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James Murdoch: Rivals Will Follow Times Down Paid Route

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A few weeks before the UK’s Times and Sunday Times become News Corp.’s first big consumer titles to go paid online, News Corp (NYSE: NWS) EMEA CEO James Murdoch is under no illusions it’s a contrary – and entirely necessary – step to take…

“I’ve had to get our team comfortable,” Murdoch told paidContent:UK Thursday evening. “On day one, there’ll be less customers – and you build up and you go out and make the argument. It’s going to take time, but it’s an imporant step to take.

“I’m not suggesting this goes in a straight line – but if we don’t (do it), it could be much worse.

“I see a lot of the rest of the industry basically really ceding any notion of leadership – from an intellectual point of view, a business point of view – about what are we going to do out here.

“You look at the job losses; how big are our newsrooms? I really believe that others will follow. it’s been a real lesson looking at how others react.”

Earlier Thursday evening, Murdoch had delivered a lecture to University College London that rarely touched on the paid news strategy specifically but which cast the move as a small part in a grand and urgent need to hold on to notions that intellectual property creators deserve fair recompense and protection in digital realms.

Many agree with this notion, but Murdoch, in his lecture, did address a lingering scepticism that the genie can go back in its bottle…

“Do not be misled by claims of high principle in this debate. When someone tells you ‘content wants to be free’, what you should hear is

6 Responses to “James Murdoch: Rivals Will Follow Times Down Paid Route”

  1. Cover price is not inconsequential at all. I worked for 15 years in magazines, and cover price was around 40-50% of total revenue. With margins of between 10-20%, cover price is the difference between modest profit and heavy loss. Online advertising revenues are much lower because there is far more available inventory, and most of it is commoditised, so it carries a very low yield per page. Mainstream internet is now about 12 years old and ad-only revenue busines models have consistently failed.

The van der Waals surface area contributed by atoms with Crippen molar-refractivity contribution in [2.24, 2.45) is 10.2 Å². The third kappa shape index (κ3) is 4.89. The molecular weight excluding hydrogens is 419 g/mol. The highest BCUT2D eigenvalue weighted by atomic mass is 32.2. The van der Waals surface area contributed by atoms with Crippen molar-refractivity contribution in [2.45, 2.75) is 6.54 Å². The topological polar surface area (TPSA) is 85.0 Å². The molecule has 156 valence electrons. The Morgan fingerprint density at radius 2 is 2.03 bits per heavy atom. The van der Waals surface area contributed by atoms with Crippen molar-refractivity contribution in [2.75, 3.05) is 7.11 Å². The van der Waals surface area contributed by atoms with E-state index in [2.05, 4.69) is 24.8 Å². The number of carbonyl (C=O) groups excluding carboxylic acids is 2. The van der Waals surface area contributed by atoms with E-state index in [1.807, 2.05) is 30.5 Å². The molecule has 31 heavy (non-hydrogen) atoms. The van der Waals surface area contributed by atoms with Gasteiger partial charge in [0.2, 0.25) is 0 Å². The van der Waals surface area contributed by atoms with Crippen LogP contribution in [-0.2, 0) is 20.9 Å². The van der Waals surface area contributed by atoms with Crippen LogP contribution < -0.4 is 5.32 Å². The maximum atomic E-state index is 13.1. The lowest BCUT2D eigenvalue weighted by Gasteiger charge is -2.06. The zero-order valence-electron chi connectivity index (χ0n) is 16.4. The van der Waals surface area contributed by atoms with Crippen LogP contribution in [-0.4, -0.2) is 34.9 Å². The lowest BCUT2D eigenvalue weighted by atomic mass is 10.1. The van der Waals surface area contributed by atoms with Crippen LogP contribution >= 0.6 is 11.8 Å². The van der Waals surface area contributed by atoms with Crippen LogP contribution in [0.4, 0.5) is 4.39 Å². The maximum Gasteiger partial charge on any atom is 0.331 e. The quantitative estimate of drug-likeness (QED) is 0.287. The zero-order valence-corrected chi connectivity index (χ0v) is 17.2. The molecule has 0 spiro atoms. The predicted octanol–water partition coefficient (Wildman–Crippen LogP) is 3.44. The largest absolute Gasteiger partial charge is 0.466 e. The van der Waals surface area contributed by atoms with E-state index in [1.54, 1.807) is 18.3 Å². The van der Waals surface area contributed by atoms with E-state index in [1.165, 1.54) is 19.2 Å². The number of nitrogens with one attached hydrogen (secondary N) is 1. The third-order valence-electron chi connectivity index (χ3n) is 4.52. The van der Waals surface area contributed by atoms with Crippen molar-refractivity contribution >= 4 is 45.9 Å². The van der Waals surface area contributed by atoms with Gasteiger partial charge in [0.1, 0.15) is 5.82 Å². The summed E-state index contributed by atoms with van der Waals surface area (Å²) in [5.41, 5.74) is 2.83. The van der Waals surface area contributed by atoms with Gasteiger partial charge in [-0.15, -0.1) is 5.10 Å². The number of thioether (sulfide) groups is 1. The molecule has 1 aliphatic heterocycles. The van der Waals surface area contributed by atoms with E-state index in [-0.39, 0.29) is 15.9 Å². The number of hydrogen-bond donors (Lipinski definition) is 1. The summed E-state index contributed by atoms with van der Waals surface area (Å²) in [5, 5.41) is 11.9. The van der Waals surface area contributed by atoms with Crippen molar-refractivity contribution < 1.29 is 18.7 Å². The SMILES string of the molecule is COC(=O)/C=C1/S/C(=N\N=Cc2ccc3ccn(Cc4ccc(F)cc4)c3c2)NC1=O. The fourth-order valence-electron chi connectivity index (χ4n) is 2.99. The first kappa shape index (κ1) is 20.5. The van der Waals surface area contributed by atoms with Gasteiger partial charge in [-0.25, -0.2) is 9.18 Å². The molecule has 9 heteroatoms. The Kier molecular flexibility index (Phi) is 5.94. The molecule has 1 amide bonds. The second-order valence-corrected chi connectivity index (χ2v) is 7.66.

2. @AlisonW

    ‘Murdoch …“On day one, there’ll be less customers”‘

    When even the boss cannot get the grammar of that sentence correct is it any wonder that newscorp is in this mess?

    “fewer”, dear boy.

  3. JamesBourner

    Thanks Robert, working for an online media owner this is as I assumed.

    I could certtainly understand a desire to turn off printing presses if a suitable revenue can be had from online – In my view that’s innocent enough (from a commercial aspect). The conspiracy theorist in me is also curious about the support Murdoch lends to the Conservatives. How much of a thorn in his side the Beeb and (as mentioned above) Wikimedia are. And the relationship between all of them (plus anything I don’t know about yet). It’s a very interesting situation.

  4. JamesBourner

    I remember my business studies teacher telling us that the cover price on mainstream print media is totally inconsequential to the profitability of the publication. If there’s any truth in that why is there such the hoo-hah about online payments? Is it because…

    Online ad revenue is much lower?
    My teacher was talking rubbish?
    Murdoch feels intimidated and wants to control online?
    Murdoch thinks there is a strong revenue stream to be had here without the variable costs of print?

    I’m curious and haven’t been able to form a conclusive opinion from what I’ve read so far. Does anyone have any insight?